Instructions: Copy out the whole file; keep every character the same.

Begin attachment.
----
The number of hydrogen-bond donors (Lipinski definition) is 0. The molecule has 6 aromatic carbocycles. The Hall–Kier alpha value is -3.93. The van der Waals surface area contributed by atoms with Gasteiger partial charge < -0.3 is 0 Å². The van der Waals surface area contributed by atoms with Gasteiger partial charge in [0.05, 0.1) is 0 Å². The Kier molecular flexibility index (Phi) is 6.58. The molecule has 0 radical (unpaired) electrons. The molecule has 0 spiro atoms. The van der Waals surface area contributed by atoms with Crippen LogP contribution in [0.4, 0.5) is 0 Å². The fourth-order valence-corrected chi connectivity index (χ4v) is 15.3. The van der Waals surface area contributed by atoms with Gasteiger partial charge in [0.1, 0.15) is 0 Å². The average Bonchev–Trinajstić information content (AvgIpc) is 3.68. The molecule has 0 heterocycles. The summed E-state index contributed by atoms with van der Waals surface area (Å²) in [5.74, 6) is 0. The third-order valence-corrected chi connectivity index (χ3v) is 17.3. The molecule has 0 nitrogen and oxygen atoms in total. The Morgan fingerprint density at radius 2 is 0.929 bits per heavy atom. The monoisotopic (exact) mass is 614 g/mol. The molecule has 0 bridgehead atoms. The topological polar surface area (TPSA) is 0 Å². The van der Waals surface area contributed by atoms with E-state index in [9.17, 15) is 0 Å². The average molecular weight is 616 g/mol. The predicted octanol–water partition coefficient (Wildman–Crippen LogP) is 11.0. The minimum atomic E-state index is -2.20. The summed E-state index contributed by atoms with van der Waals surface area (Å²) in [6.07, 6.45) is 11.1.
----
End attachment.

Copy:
The number of hydrogen-bond donors (Lipinski definition) is 0. The molecule has 6 aromatic carbocycles. The Hall–Kier alpha value is -3.93. The van der Waals surface area contributed by atoms with Gasteiger partial charge < -0.3 is 0 Å². The van der Waals surface area contributed by atoms with Gasteiger partial charge in [0.05, 0.1) is 0 Å². The Kier molecular flexibility index (Phi) is 6.58. The molecule has 0 radical (unpaired) electrons. The molecule has 0 spiro atoms. The van der Waals surface area contributed by atoms with Crippen LogP contribution in [0.4, 0.5) is 0 Å². The fourth-order valence-corrected chi connectivity index (χ4v) is 15.3. The van der Waals surface area contributed by atoms with Gasteiger partial charge in [0.1, 0.15) is 0 Å². The average Bonchev–Trinajstić information content (AvgIpc) is 3.68. The molecule has 0 heterocycles. The summed E-state index contributed by atoms with van der Waals surface area (Å²) in [5.74, 6) is 0. The third-order valence-corrected chi connectivity index (χ3v) is 17.3. The molecule has 0 nitrogen and oxygen atoms in total. The Morgan fingerprint density at radius 2 is 0.929 bits per heavy atom. The monoisotopic (exact) mass is 614 g/mol. The molecule has 0 bridgehead atoms. The topological polar surface area (TPSA) is 0 Å². The van der Waals surface area contributed by atoms with E-state index in [9.17, 15) is 0 Å². The average molecular weight is 616 g/mol. The predicted octanol–water partition coefficient (Wildman–Crippen LogP) is 11.0. The minimum atomic E-state index is -2.20. The summed E-state index contributed by atoms with van der Waals surface area (Å²) in [6.07, 6.45) is 11.1.